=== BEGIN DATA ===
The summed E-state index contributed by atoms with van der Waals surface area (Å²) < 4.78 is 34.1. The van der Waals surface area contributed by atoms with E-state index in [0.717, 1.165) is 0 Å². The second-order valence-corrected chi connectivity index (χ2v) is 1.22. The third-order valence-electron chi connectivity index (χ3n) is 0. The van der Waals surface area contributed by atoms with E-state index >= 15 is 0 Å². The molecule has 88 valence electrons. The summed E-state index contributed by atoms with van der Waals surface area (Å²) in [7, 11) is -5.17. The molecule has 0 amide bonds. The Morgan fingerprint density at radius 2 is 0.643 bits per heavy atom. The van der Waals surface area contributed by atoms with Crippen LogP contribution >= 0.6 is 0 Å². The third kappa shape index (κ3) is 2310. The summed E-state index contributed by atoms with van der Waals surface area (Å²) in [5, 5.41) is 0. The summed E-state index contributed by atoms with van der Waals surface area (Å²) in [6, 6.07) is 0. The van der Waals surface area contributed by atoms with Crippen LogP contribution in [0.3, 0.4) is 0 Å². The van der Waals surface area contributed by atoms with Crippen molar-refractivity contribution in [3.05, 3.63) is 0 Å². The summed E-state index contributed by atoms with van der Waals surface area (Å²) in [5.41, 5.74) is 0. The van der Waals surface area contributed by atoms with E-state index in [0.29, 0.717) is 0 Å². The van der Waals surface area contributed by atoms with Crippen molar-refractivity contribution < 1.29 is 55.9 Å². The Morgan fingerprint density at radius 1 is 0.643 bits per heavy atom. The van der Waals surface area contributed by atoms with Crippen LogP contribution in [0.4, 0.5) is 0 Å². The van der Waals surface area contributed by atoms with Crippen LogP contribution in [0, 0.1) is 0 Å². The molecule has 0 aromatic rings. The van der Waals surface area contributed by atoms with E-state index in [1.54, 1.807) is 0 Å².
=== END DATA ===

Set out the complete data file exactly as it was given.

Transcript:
The summed E-state index contributed by atoms with van der Waals surface area (Å²) < 4.78 is 34.1. The van der Waals surface area contributed by atoms with E-state index in [0.717, 1.165) is 0 Å². The second-order valence-corrected chi connectivity index (χ2v) is 1.22. The third-order valence-electron chi connectivity index (χ3n) is 0. The van der Waals surface area contributed by atoms with E-state index >= 15 is 0 Å². The molecule has 88 valence electrons. The summed E-state index contributed by atoms with van der Waals surface area (Å²) in [7, 11) is -5.17. The molecule has 0 amide bonds. The Morgan fingerprint density at radius 2 is 0.643 bits per heavy atom. The van der Waals surface area contributed by atoms with Crippen LogP contribution >= 0.6 is 0 Å². The third kappa shape index (κ3) is 2310. The summed E-state index contributed by atoms with van der Waals surface area (Å²) in [5, 5.41) is 0. The summed E-state index contributed by atoms with van der Waals surface area (Å²) in [6, 6.07) is 0. The van der Waals surface area contributed by atoms with Crippen LogP contribution in [0.3, 0.4) is 0 Å². The van der Waals surface area contributed by atoms with Crippen molar-refractivity contribution in [3.05, 3.63) is 0 Å². The summed E-state index contributed by atoms with van der Waals surface area (Å²) in [5.41, 5.74) is 0. The van der Waals surface area contributed by atoms with E-state index in [0.29, 0.717) is 0 Å². The van der Waals surface area contributed by atoms with Crippen molar-refractivity contribution < 1.29 is 55.9 Å². The Morgan fingerprint density at radius 1 is 0.643 bits per heavy atom. The van der Waals surface area contributed by atoms with Crippen LogP contribution in [0.4, 0.5) is 0 Å². The van der Waals surface area contributed by atoms with Crippen LogP contribution in [0, 0.1) is 0 Å². The molecule has 0 aromatic rings. The van der Waals surface area contributed by atoms with E-state index in [1.54, 1.807) is 0 Å².